In the last post, I introduced the notion that stress didn’t act upon our immune and nervous systems in an entirely unmediated way. The flip side of the mind-body connection is that effective use of the mind can benefit the well-being of the body. Skills to cope with stress are an important instance of this.

If coping is the best way to alleviate the feedback loop of stress, then all our therapeutic efforts should be placed on understanding this mechanism. Have we ever looked at what increases coping skills? Have we ever considered how proper diet, nutrition and exercise increase the ability to cope with stress? “Coping” is not just a mental activity. It is a biological one.

Personality and behavioral characteristics may also influence an individual’s immune response to stress. Passive individuals may have lower cortisol levels, and consequently have fewer alterations in their immune systems in response to stressors.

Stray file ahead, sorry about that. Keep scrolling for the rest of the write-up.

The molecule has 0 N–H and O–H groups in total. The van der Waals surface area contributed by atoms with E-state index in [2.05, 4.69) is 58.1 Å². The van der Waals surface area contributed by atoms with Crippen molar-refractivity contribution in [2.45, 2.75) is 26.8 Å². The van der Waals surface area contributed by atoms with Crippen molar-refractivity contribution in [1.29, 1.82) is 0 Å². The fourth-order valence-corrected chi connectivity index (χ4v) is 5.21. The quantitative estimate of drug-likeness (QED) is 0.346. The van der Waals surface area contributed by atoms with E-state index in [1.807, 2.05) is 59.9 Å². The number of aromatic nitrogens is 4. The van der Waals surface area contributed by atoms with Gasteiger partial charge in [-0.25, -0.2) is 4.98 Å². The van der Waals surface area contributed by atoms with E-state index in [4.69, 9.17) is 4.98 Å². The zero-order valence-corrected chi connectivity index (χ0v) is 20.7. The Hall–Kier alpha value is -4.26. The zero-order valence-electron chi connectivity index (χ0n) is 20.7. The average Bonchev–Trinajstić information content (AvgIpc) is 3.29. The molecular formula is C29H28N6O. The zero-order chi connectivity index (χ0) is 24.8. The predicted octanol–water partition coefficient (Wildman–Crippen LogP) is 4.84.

Perhaps the key to “managing” the immune system depends on personality characteristics and the ability to perceive stress differently. The perception of stress may be the key to triggering the “stress response” in the different hormonal, nervous and immune pathways.

Undoubtedly, by now, we can acknowledge existence of the “mind-body” connection. It is not merely a theory, but entails clearly identified biological pathways. Accordingly, thorough assessment of a client’s condition must involve an understanding of their emotional and physical states: particularly potential stressors and coping mechanisms. This is invaluable information for assessment.

The last few months my posts have been very technical. Perhaps it’s time to make this discussion more personal. Next week I’ll begin telling you the story of my experience with MS. We’ll see how it applies the lessons learned earlier.